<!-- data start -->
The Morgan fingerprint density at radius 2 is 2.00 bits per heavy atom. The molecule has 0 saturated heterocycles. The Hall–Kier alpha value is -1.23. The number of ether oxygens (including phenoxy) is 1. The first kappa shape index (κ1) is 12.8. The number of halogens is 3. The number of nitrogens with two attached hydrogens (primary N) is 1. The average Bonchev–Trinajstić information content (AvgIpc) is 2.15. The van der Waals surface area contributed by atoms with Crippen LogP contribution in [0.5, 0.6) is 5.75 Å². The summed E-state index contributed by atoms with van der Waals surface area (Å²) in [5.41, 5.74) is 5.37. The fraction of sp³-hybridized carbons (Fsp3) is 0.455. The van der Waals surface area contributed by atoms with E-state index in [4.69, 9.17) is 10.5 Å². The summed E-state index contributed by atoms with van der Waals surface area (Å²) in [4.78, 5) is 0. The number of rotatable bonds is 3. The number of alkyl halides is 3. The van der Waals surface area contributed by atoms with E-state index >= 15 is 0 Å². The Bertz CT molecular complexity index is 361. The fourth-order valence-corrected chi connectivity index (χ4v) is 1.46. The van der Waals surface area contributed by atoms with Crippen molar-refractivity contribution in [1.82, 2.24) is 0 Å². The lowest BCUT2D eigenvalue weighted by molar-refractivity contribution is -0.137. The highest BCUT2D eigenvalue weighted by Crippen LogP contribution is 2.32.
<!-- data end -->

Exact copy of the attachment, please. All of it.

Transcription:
The Morgan fingerprint density at radius 2 is 2.00 bits per heavy atom. The molecule has 0 saturated heterocycles. The Hall–Kier alpha value is -1.23. The number of ether oxygens (including phenoxy) is 1. The first kappa shape index (κ1) is 12.8. The number of halogens is 3. The number of nitrogens with two attached hydrogens (primary N) is 1. The average Bonchev–Trinajstić information content (AvgIpc) is 2.15. The van der Waals surface area contributed by atoms with Crippen LogP contribution in [0.5, 0.6) is 5.75 Å². The summed E-state index contributed by atoms with van der Waals surface area (Å²) in [5.41, 5.74) is 5.37. The fraction of sp³-hybridized carbons (Fsp3) is 0.455. The van der Waals surface area contributed by atoms with E-state index in [4.69, 9.17) is 10.5 Å². The summed E-state index contributed by atoms with van der Waals surface area (Å²) in [4.78, 5) is 0. The number of rotatable bonds is 3. The number of alkyl halides is 3. The van der Waals surface area contributed by atoms with E-state index >= 15 is 0 Å². The Bertz CT molecular complexity index is 361. The fourth-order valence-corrected chi connectivity index (χ4v) is 1.46. The van der Waals surface area contributed by atoms with Crippen molar-refractivity contribution in [1.82, 2.24) is 0 Å². The lowest BCUT2D eigenvalue weighted by molar-refractivity contribution is -0.137. The highest BCUT2D eigenvalue weighted by Crippen LogP contribution is 2.32.